by: Igor from: Russia
    April 24, 2014 12:57 AM
    The US has made a stupid mistake. Do you think that Russia will be afraid of your actions? Never. You only want to turn Ukraine into a second Afganistan, Iraq or Lybia where the whole nation will be in the endless violence.
    In Response

    by: Tom Murphy from: Northern Virginia
    April 24, 2014 11:49 PM
    Do Russia's "interests" in Ukraine include the torture and murder of Ukrainian political figures? Just as Russia is conducting military maneuvers on the border of Ukraine, Poland and its American guests can conduct maneuvers in Poland, Latvia, Estonia and Lithuania. There are many Polish-Americans in the US Army and they bring their historical understanding of the political dynamics of the region. I understand that Polish people have long memories.
    In Response

    by: Kevin from: New York
    April 24, 2014 7:39 PM
    Like it or not, America is coming & we will slaughter many if needed. We are used to it & we will get it done.

    by: gen from: Japan
    April 23, 2014 11:58 PM
    Sorry.Russia has only to help the eastern pro russian ordinary people.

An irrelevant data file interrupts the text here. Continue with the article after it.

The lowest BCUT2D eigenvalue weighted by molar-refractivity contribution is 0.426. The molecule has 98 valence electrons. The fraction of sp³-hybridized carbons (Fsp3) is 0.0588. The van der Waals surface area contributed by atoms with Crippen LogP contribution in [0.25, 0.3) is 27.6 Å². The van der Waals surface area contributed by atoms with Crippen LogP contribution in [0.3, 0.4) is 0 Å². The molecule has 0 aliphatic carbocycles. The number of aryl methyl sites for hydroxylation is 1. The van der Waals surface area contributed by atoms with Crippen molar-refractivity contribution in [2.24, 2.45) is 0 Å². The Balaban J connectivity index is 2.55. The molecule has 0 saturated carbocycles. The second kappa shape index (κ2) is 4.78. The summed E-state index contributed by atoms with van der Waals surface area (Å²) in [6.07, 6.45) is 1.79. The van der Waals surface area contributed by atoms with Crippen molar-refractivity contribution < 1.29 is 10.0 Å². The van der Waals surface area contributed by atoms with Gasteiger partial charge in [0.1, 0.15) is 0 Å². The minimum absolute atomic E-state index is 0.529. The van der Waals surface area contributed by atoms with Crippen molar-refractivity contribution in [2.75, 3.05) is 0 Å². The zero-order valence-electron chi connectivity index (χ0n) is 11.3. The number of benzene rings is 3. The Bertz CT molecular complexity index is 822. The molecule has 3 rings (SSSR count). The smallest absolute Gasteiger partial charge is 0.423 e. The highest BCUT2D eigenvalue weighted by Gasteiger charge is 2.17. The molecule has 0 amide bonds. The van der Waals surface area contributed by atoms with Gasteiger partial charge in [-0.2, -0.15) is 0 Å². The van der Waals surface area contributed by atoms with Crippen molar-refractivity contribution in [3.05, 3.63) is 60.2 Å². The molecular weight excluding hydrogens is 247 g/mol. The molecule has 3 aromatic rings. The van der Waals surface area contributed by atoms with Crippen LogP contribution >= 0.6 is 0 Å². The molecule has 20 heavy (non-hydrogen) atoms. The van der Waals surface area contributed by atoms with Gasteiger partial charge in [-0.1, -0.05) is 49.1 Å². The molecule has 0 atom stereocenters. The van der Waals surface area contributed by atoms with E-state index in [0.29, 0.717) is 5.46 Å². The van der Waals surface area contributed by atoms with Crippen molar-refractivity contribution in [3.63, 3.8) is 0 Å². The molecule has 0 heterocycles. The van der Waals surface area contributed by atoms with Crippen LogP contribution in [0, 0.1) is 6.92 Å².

by: gen from: Japan
    April 23, 2014 11:49 PM
    The separatists seems to change The extremist.They seems to be a extremist like Ukraine nationalists.
    Ukraine interim government ,USA,
    the easten separatists and the ukraine right secters,everybody seems to want Russia to come over the boder of Ukraine.Everybody calls for Russia army.
    But I think Russia don' need use their forces.Both The western and eastern sepratists are terrorists. They will have no
    choice but bloodshed civil war between the twe.The Ukraine would collapse on their way.Russia would not help the extremists and criminals and Ukraine kiev begger govenment.Russia is one of superpowers in the world.They would not touch childish skirmishs in Ukraine. All I think that Russia have to do is to help the western pro-ruusian ordinary people after the collapse of Ukraine.

    by: Joseph Effiong from: uyo - nigeria
    April 23, 2014 10:03 PM